The Doctor and the Dalek meet
tvReview: Doctor Who Into the Dalek more than compensated for last week's nonsensical offering
Arts and Entertainment
Star turns: Montacute House
tv
Arts and Entertainment
Iain reacts to his GBBO disaster

TV
Arts and Entertainment
Outlaw Pete is based on an eight-minute ballad from Springsteen’s 2009 Working on a Dream album

books
Arts and Entertainment
Cara Delevingne made her acting debut in Anna Karenina in 2012

film
Arts and Entertainment
Simon Cowell is less than impressed with the Strictly/X Factor scheduling clash

TV
Arts and Entertainment
Gothic revival: artist Dave McKean’s poster for Terror and Wonder: The Gothic Imagination
Exhibition
Arts and Entertainment
Diana Beard has left the Great British Bake Off 2014

TV
Arts and Entertainment
Lisa Kudrow, Courtney Cox and Jennifer Anniston reunite for a mini Friends sketch on Jimmy Kimmel Live

TV
Arts and Entertainment
TVDessert week was full of the usual dramas as 'bingate' ensued
Arts and Entertainment
Clara and the twelfth Doctor embark on their first adventure together
TVThe regulator received six complaints on Saturday night
Arts and Entertainment
Vinyl demand: a factory making the old-style discs
musicManufacturers are struggling to keep up with the resurgence in vinyl
Arts and Entertainment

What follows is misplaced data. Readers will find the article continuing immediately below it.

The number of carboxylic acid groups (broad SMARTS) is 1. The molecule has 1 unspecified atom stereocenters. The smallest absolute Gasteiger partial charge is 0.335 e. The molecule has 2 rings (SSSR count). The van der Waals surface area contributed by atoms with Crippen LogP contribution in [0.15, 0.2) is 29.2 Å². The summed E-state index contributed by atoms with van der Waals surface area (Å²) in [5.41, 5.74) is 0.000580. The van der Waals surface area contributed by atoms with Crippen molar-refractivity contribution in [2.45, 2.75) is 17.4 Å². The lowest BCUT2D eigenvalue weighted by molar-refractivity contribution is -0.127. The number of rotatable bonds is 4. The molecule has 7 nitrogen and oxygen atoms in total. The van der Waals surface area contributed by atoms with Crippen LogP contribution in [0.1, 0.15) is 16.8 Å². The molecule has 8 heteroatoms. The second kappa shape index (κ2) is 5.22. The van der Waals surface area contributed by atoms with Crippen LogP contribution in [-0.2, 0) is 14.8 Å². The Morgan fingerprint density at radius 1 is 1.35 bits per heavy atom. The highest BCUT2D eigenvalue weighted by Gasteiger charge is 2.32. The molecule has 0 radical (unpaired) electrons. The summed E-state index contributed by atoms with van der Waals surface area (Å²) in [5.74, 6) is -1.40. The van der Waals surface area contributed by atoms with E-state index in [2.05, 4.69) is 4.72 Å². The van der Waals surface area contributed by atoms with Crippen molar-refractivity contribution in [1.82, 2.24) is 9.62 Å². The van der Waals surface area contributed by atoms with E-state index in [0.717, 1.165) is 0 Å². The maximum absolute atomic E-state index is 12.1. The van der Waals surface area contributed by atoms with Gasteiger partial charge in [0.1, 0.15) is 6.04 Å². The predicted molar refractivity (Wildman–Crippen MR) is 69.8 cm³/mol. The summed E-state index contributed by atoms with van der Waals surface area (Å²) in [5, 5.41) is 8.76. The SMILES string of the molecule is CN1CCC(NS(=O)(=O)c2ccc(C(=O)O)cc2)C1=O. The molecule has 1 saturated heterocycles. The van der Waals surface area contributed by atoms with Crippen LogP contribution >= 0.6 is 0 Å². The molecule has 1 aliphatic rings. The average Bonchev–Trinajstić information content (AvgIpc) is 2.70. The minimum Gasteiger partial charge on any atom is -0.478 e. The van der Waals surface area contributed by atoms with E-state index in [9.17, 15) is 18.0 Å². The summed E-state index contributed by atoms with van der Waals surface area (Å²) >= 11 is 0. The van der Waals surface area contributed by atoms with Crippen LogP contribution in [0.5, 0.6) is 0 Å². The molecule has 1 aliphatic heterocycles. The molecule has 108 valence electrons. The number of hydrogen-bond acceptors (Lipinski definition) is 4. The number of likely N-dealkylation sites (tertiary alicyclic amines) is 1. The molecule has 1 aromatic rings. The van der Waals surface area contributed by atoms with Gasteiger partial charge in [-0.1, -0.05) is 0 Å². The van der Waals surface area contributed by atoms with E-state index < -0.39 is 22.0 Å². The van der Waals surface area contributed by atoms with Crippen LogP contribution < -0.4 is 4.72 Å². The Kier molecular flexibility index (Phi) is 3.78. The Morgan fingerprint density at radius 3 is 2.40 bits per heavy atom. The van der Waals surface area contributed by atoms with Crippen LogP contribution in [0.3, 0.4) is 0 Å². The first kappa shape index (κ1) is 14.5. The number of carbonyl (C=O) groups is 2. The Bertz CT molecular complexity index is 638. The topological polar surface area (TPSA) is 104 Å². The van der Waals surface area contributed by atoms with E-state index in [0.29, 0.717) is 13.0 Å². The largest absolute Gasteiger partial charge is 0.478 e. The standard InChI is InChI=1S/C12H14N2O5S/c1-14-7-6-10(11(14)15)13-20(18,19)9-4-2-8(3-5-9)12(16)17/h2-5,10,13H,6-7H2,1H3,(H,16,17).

David Baddiel concedes his show takes its inspiration from the hit US series 'Modern Family'
comedyNew comedy festival out to show that there’s more to Jewish humour than rabbi jokes
Arts and Entertainment
Puff Daddy: One Direction may actually be able to use the outrage to boost their credibility

music
Arts and Entertainment
Suha Arraf’s film ‘Villa Touma’ (left) is set in Ramallah and all the actresses are Palestinian

film
Arts and Entertainment
Madame Vastra and Jenny Flint kiss in Doctor Who episode 'Deep Breath'

TV
Arts and Entertainment
Steve Carell in the poster for new film 'Foxcatcher'
filmExclusive: First look at comic actor in first major serious role
Arts and Entertainment

TV
Have you tried new the Independent Digital Edition apps?

ES Rentals

    Independent Dating
    and  

    By clicking 'Search' you
    are agreeing to our
    Terms of Use.

    Alexander Fury: The designer names to look for at fashion week this season

    The big names to look for this fashion week

    This week, designers begin to show their spring 2015 collections in New York
    Will Self: 'I like Orwell's writing as much as the next talented mediocrity'

    'I like Orwell's writing as much as the next talented mediocrity'

    Will Self takes aim at Orwell's rules for writing plain English
    Meet Afghanistan's middle-class paint-ballers

    Meet Afghanistan's middle-class paint-ballers

    Toy guns proving a popular diversion in a country flooded with the real thing